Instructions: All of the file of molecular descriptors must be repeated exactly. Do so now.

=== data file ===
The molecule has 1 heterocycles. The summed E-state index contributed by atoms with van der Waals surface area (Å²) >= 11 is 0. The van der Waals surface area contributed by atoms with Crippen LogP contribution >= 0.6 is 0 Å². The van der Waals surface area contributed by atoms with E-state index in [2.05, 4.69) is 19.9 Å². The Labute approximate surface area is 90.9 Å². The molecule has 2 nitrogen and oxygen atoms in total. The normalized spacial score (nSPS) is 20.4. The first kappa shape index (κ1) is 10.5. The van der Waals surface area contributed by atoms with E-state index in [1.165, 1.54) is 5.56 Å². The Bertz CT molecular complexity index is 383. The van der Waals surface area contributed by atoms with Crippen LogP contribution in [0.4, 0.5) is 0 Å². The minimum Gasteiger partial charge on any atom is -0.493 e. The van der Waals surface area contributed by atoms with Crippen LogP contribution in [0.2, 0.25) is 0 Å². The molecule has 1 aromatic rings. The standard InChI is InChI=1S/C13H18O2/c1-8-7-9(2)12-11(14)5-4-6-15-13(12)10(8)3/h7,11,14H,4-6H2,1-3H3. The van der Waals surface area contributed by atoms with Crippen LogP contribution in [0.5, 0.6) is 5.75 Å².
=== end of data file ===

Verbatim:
The molecule has 1 heterocycles. The summed E-state index contributed by atoms with van der Waals surface area (Å²) >= 11 is 0. The van der Waals surface area contributed by atoms with Crippen LogP contribution >= 0.6 is 0 Å². The van der Waals surface area contributed by atoms with E-state index in [2.05, 4.69) is 19.9 Å². The Labute approximate surface area is 90.9 Å². The molecule has 2 nitrogen and oxygen atoms in total. The normalized spacial score (nSPS) is 20.4. The first kappa shape index (κ1) is 10.5. The van der Waals surface area contributed by atoms with E-state index in [1.165, 1.54) is 5.56 Å². The Bertz CT molecular complexity index is 383. The van der Waals surface area contributed by atoms with Crippen LogP contribution in [0.4, 0.5) is 0 Å². The minimum Gasteiger partial charge on any atom is -0.493 e. The van der Waals surface area contributed by atoms with Crippen LogP contribution in [0.2, 0.25) is 0 Å². The molecule has 1 aromatic rings. The standard InChI is InChI=1S/C13H18O2/c1-8-7-9(2)12-11(14)5-4-6-15-13(12)10(8)3/h7,11,14H,4-6H2,1-3H3. The van der Waals surface area contributed by atoms with Crippen LogP contribution in [0.5, 0.6) is 5.75 Å².